Growing bottled water market still needs one thing

Posted by AFN Staff Writers on 15th July 2016

Water bottle coding_Matthews AFN Jul16Bottled water’s popularity continues to grow globally, particularly in Asia. Last year, China overtook the USA as the world’s No.1 consumer of bottled water, while India sits at 10.

As with many foods and beverages, the drawcard is product purity. This year’s China-Australia trade conference heard of an increasing Chinese desire for Australian products, and while one of those was dairy, another stand-out was bottled water. But with all the interesting innovations discussed, there’s still one basic that needs to be covered.

According to Zenith International, the Asian share of the bottled water market was 41% in 2015, up from 35% in 2011. That figure highlights the double-digit growth of the past five years, yet consumption per person (at this stage) is relatively low. This is the opposite to the Western European and North American markets, which have high per-capita consumption, yet much lower growth.

According to Zenith International, the Asian share of the bottled water market was 41% in 2015, up from 35% in 2011. That figure highlights the double-digit growth of the past five years, yet consumption per person (at this stage) is relatively low. This is the opposite to the Western European and North American markets, which have high per-capita consumption, yet much lower growth.

The China-Australia Agribusiness Trade and Investment conference, held in Australia earlier this year, heard Bank of China executive vice-president Gao Yingxin signpost an increasing desire for Australian products — particularly bottled water, although dairy, beef and wine were also very popular.

More than 600 people (including from 120 Chinese businesses) attended the Sydney trade conference, which was hosted by the Australian Chamber of Commerce and Industry and the Bank of China. Among them was Henry Heng, CEO of Australian bottled water company Refresh Group, based in Western Australia, in Perth.

Mr Heng told Australia’s ABC radio that many Chinese people drank bottled water, but the growing middle class was increasingly leaning towards imported products and didn’t “mind paying a bit more” for them. He said the although it was a niche market, there was a “fair bit” of imported bottled water in China.


Established in 1997, Refresh is Australia’s largest producer of distilled drinking water under its brand “Refresh Pure Water”. However the company also produces a “super-oxygenated” water, called “Oxyfresh”, which has Himalayan crystal salt and up to 700% more oxygen than normal water. The manufacturer also produces other brands to fit different markets.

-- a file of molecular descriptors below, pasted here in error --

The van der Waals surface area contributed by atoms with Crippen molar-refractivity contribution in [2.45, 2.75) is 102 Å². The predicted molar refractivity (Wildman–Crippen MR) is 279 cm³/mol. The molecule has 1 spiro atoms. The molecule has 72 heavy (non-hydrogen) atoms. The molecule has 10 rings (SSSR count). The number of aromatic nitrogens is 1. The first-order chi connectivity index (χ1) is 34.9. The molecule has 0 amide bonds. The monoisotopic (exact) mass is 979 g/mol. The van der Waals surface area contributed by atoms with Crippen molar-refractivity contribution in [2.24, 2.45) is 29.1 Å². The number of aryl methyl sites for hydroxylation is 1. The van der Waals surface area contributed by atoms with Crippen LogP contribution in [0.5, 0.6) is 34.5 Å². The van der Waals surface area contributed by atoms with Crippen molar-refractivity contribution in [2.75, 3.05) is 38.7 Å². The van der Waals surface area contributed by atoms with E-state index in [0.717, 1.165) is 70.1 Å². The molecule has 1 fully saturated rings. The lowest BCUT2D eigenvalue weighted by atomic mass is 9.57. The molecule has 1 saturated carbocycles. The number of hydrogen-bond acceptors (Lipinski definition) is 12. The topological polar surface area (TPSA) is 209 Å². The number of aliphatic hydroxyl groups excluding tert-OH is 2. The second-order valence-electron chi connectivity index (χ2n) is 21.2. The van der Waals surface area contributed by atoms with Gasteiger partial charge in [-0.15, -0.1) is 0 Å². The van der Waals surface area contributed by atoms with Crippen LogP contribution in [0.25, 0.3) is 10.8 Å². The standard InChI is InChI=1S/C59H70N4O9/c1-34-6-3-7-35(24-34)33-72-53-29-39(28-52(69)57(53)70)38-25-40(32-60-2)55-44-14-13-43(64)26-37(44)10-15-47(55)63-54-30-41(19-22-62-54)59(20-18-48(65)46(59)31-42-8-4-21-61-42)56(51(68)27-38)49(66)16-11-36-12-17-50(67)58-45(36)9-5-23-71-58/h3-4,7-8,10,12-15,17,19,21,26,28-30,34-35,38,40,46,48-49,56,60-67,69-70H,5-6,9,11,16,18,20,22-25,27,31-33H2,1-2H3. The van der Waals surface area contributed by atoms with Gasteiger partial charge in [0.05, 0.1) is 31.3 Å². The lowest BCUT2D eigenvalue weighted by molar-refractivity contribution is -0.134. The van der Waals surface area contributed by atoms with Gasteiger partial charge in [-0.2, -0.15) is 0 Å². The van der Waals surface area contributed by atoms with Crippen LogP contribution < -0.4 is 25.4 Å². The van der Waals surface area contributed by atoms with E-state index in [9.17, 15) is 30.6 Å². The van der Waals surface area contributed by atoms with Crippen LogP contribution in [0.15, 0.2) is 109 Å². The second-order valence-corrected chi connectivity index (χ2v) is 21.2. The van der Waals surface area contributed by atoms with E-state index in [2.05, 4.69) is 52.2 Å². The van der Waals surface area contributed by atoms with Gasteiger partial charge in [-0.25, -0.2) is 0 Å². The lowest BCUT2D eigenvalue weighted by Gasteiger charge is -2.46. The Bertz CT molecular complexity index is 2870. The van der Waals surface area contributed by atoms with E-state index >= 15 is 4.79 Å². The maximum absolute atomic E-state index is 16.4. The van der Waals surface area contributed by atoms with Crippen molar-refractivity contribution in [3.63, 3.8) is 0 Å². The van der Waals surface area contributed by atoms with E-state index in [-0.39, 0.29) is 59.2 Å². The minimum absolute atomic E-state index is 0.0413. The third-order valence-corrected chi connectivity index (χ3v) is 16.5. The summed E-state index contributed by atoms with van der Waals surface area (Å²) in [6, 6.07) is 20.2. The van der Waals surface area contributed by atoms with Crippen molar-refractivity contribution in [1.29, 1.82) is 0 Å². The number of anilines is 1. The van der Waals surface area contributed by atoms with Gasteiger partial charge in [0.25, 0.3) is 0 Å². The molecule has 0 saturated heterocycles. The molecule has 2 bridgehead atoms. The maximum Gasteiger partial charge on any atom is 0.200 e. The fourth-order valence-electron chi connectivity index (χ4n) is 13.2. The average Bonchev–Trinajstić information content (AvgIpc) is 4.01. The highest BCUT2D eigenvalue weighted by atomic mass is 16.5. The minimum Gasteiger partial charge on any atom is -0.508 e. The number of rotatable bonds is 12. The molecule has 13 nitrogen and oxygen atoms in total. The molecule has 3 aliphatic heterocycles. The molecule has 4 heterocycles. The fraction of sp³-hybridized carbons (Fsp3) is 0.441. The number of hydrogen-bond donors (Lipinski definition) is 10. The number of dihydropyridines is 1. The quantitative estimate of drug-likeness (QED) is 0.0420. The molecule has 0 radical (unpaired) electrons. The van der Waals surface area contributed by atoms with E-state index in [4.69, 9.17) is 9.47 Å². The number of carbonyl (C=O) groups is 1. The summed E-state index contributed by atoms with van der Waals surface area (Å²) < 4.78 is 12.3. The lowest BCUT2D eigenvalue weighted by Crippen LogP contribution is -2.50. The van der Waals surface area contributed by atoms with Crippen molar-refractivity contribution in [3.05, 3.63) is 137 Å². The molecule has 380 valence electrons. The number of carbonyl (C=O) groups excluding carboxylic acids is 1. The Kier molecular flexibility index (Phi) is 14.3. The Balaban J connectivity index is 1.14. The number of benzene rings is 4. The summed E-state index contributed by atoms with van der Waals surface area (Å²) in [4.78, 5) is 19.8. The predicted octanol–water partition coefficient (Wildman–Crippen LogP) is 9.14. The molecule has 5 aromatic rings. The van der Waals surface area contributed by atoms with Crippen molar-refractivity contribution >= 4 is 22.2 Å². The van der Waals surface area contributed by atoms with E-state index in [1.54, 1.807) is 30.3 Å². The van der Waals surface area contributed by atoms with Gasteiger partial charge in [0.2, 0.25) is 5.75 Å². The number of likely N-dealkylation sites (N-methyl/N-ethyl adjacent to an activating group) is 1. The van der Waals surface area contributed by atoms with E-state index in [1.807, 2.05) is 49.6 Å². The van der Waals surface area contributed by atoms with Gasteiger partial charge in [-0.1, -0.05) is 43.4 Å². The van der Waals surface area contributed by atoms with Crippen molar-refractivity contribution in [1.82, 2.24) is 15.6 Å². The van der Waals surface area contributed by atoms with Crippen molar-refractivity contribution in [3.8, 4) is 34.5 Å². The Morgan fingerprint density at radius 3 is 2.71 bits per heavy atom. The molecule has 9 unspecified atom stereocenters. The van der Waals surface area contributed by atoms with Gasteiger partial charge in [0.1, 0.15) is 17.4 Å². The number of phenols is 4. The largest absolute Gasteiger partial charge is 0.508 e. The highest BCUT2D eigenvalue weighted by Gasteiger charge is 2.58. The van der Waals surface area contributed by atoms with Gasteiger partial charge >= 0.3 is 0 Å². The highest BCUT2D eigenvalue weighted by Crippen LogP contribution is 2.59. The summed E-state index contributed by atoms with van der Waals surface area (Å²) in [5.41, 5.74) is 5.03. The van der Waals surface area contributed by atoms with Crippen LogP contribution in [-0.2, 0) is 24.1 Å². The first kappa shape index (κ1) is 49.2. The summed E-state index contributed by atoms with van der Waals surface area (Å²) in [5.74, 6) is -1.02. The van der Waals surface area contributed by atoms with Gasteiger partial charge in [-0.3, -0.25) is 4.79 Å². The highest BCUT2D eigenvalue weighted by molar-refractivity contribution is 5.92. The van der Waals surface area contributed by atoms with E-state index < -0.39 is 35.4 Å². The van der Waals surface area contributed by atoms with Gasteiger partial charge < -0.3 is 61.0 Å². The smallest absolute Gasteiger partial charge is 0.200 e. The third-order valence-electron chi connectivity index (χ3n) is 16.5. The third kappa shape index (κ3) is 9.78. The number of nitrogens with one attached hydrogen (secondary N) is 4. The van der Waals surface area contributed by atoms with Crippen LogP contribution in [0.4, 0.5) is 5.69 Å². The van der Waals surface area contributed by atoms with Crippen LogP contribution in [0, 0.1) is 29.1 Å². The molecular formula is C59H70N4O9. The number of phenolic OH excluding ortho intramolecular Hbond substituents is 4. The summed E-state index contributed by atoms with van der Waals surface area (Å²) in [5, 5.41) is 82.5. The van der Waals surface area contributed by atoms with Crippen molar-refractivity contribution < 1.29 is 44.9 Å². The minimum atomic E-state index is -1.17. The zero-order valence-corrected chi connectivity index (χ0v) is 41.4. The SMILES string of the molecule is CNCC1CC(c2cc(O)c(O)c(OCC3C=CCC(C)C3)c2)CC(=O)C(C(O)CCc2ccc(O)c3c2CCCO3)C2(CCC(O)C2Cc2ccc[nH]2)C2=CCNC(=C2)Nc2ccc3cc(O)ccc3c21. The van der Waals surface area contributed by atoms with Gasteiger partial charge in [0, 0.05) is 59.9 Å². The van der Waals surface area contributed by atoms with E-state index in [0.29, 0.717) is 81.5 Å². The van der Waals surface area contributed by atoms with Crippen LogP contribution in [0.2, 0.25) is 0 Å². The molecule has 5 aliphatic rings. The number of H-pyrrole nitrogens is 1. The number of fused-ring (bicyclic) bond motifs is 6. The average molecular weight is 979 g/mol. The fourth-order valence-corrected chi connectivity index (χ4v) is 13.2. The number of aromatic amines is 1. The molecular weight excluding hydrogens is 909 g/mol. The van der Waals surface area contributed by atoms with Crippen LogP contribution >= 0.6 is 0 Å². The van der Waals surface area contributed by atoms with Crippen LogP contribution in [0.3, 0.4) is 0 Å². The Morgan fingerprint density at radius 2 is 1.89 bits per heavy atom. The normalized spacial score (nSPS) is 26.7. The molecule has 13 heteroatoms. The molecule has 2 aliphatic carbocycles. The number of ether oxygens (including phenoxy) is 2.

Such innovation is key to the growing bottled water market — as evidenced by another Australian producer, AquaBotanical, which is bottled water made from rejected carrots. Former wine industry chemist Dr Bruce Kambouris, based in Mildura (in north-west Victoria), developed the product, which last year was a finalist in the Global Bottled Water Awards and won the Australian Institute of Food Science and Technology’s innovation award.

Institute CEO Georgie Aley said AquaBotanical was different because it was a by-product of another food application. The innovative product is already being served in high-profile Sydney restaurant Gastro Park, where it has replaced established international brands.

Doing the basics

No matter how innovative the product, it won’t go anywhere if it doesn’t meet the basics in coding and labelling.

There are five main codes for beverage and food processors to be aware of:

  1. Date codes: either use-by (the day and/or month by which the product must be consumed) or best-before (indicates when the product will begin to degrade from its optimal quality)
  2. Batch codes: all packages with the same batch number are considered to be the same in all respects (raw ingredients from the same supplier, manufacture time, and so on); this is critical for traceability
  3. Identification codes: can be in the form of barcodes or alphanumeric codes, and are also used to trace a product through the supply chain; they can be printed on labels that are affixed to the product, or printed or engraved directly onto it